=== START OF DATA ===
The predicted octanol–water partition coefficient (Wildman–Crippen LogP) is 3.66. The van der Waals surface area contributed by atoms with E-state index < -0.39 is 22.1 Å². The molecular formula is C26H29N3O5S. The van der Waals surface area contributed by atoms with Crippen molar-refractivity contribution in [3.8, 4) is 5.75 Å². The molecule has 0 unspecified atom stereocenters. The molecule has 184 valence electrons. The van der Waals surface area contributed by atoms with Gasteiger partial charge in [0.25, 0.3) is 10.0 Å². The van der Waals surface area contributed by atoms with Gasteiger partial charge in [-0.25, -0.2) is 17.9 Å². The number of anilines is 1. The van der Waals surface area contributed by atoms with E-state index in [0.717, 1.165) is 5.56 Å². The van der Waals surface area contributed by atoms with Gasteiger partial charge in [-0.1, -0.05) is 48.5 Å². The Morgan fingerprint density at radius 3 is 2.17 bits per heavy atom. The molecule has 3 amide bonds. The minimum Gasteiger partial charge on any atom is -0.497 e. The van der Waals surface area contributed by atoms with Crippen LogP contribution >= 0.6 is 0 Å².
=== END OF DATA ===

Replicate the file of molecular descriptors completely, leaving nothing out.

The predicted octanol–water partition coefficient (Wildman–Crippen LogP) is 3.66. The van der Waals surface area contributed by atoms with E-state index < -0.39 is 22.1 Å². The molecular formula is C26H29N3O5S. The van der Waals surface area contributed by atoms with Crippen molar-refractivity contribution in [3.8, 4) is 5.75 Å². The molecule has 0 unspecified atom stereocenters. The molecule has 184 valence electrons. The van der Waals surface area contributed by atoms with Gasteiger partial charge in [0.25, 0.3) is 10.0 Å². The van der Waals surface area contributed by atoms with Gasteiger partial charge in [-0.25, -0.2) is 17.9 Å². The number of anilines is 1. The van der Waals surface area contributed by atoms with E-state index in [0.717, 1.165) is 5.56 Å². The van der Waals surface area contributed by atoms with Gasteiger partial charge in [-0.1, -0.05) is 48.5 Å². The Morgan fingerprint density at radius 3 is 2.17 bits per heavy atom. The molecule has 3 amide bonds. The minimum Gasteiger partial charge on any atom is -0.497 e. The van der Waals surface area contributed by atoms with Crippen LogP contribution >= 0.6 is 0 Å².